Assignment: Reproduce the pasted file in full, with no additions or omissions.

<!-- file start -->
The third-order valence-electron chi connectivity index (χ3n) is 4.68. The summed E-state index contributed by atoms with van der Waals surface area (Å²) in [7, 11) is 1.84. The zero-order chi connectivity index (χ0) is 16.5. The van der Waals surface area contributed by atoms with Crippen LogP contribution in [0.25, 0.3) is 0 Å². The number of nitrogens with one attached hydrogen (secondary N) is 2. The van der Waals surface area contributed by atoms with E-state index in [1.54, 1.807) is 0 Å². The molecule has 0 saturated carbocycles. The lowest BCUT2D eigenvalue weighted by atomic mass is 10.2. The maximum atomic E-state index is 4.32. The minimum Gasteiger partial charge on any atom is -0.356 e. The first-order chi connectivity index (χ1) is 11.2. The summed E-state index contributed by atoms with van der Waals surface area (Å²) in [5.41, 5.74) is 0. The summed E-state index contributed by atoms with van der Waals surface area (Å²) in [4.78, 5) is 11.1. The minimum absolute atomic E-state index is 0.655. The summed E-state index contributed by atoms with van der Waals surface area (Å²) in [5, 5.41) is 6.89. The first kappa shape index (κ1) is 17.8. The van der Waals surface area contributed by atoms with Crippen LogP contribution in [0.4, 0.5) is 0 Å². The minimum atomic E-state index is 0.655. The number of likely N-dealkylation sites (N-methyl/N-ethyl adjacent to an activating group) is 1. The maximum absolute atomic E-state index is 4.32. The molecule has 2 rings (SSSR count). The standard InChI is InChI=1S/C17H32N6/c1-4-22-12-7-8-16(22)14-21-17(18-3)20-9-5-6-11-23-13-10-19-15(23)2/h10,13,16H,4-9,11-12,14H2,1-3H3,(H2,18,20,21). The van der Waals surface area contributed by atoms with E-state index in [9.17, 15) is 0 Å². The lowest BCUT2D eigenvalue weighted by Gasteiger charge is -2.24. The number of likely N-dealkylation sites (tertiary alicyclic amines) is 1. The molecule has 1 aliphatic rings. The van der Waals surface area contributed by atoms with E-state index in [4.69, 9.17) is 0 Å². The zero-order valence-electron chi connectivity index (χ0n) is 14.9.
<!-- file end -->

The third-order valence-electron chi connectivity index (χ3n) is 4.68. The summed E-state index contributed by atoms with van der Waals surface area (Å²) in [7, 11) is 1.84. The zero-order chi connectivity index (χ0) is 16.5. The van der Waals surface area contributed by atoms with Crippen LogP contribution in [0.25, 0.3) is 0 Å². The number of nitrogens with one attached hydrogen (secondary N) is 2. The van der Waals surface area contributed by atoms with E-state index in [1.54, 1.807) is 0 Å². The molecule has 0 saturated carbocycles. The lowest BCUT2D eigenvalue weighted by atomic mass is 10.2. The maximum atomic E-state index is 4.32. The minimum Gasteiger partial charge on any atom is -0.356 e. The first-order chi connectivity index (χ1) is 11.2. The summed E-state index contributed by atoms with van der Waals surface area (Å²) in [5.41, 5.74) is 0. The summed E-state index contributed by atoms with van der Waals surface area (Å²) in [4.78, 5) is 11.1. The minimum absolute atomic E-state index is 0.655. The summed E-state index contributed by atoms with van der Waals surface area (Å²) in [5, 5.41) is 6.89. The first kappa shape index (κ1) is 17.8. The van der Waals surface area contributed by atoms with Crippen LogP contribution in [0.4, 0.5) is 0 Å². The minimum atomic E-state index is 0.655. The number of likely N-dealkylation sites (N-methyl/N-ethyl adjacent to an activating group) is 1. The maximum absolute atomic E-state index is 4.32. The molecule has 2 rings (SSSR count). The standard InChI is InChI=1S/C17H32N6/c1-4-22-12-7-8-16(22)14-21-17(18-3)20-9-5-6-11-23-13-10-19-15(23)2/h10,13,16H,4-9,11-12,14H2,1-3H3,(H2,18,20,21). The van der Waals surface area contributed by atoms with E-state index in [9.17, 15) is 0 Å². The lowest BCUT2D eigenvalue weighted by Gasteiger charge is -2.24. The number of likely N-dealkylation sites (tertiary alicyclic amines) is 1. The molecule has 1 aliphatic rings. The van der Waals surface area contributed by atoms with E-state index in [4.69, 9.17) is 0 Å². The zero-order valence-electron chi connectivity index (χ0n) is 14.9.